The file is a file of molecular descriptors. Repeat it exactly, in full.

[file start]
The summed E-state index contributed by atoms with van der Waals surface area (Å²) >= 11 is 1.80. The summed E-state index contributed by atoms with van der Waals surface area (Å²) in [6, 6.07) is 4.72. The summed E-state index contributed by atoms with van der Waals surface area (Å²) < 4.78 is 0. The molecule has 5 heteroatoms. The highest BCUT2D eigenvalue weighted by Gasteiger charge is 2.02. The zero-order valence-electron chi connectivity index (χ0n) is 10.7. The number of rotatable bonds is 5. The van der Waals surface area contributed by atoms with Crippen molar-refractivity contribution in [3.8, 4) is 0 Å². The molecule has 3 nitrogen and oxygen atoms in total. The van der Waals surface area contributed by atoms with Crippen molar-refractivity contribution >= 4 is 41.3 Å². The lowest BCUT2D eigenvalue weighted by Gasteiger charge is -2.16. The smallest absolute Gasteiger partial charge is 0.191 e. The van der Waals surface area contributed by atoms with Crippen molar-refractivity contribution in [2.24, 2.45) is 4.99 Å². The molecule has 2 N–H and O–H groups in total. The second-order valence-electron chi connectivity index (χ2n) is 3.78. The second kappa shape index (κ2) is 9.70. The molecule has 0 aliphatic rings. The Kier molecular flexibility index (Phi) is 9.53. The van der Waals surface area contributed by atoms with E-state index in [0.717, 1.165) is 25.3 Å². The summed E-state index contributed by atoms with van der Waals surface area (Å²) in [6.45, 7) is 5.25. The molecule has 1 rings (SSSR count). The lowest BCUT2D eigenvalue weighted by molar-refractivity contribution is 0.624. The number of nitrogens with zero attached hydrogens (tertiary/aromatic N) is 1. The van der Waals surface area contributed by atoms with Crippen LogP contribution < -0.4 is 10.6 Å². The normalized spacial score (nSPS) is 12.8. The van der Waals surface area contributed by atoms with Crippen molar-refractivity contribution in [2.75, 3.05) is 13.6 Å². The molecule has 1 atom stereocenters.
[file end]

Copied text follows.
The summed E-state index contributed by atoms with van der Waals surface area (Å²) >= 11 is 1.80. The summed E-state index contributed by atoms with van der Waals surface area (Å²) in [6, 6.07) is 4.72. The summed E-state index contributed by atoms with van der Waals surface area (Å²) < 4.78 is 0. The molecule has 5 heteroatoms. The highest BCUT2D eigenvalue weighted by Gasteiger charge is 2.02. The zero-order valence-electron chi connectivity index (χ0n) is 10.7. The number of rotatable bonds is 5. The van der Waals surface area contributed by atoms with Crippen molar-refractivity contribution in [3.8, 4) is 0 Å². The molecule has 3 nitrogen and oxygen atoms in total. The van der Waals surface area contributed by atoms with Crippen molar-refractivity contribution >= 4 is 41.3 Å². The lowest BCUT2D eigenvalue weighted by Gasteiger charge is -2.16. The smallest absolute Gasteiger partial charge is 0.191 e. The van der Waals surface area contributed by atoms with Crippen molar-refractivity contribution in [2.24, 2.45) is 4.99 Å². The molecule has 2 N–H and O–H groups in total. The second-order valence-electron chi connectivity index (χ2n) is 3.78. The second kappa shape index (κ2) is 9.70. The molecule has 0 aliphatic rings. The Kier molecular flexibility index (Phi) is 9.53. The van der Waals surface area contributed by atoms with E-state index in [0.717, 1.165) is 25.3 Å². The summed E-state index contributed by atoms with van der Waals surface area (Å²) in [6.45, 7) is 5.25. The molecule has 1 rings (SSSR count). The lowest BCUT2D eigenvalue weighted by molar-refractivity contribution is 0.624. The number of nitrogens with zero attached hydrogens (tertiary/aromatic N) is 1. The van der Waals surface area contributed by atoms with Crippen LogP contribution < -0.4 is 10.6 Å². The normalized spacial score (nSPS) is 12.8. The van der Waals surface area contributed by atoms with Crippen molar-refractivity contribution in [2.75, 3.05) is 13.6 Å². The molecule has 1 atom stereocenters.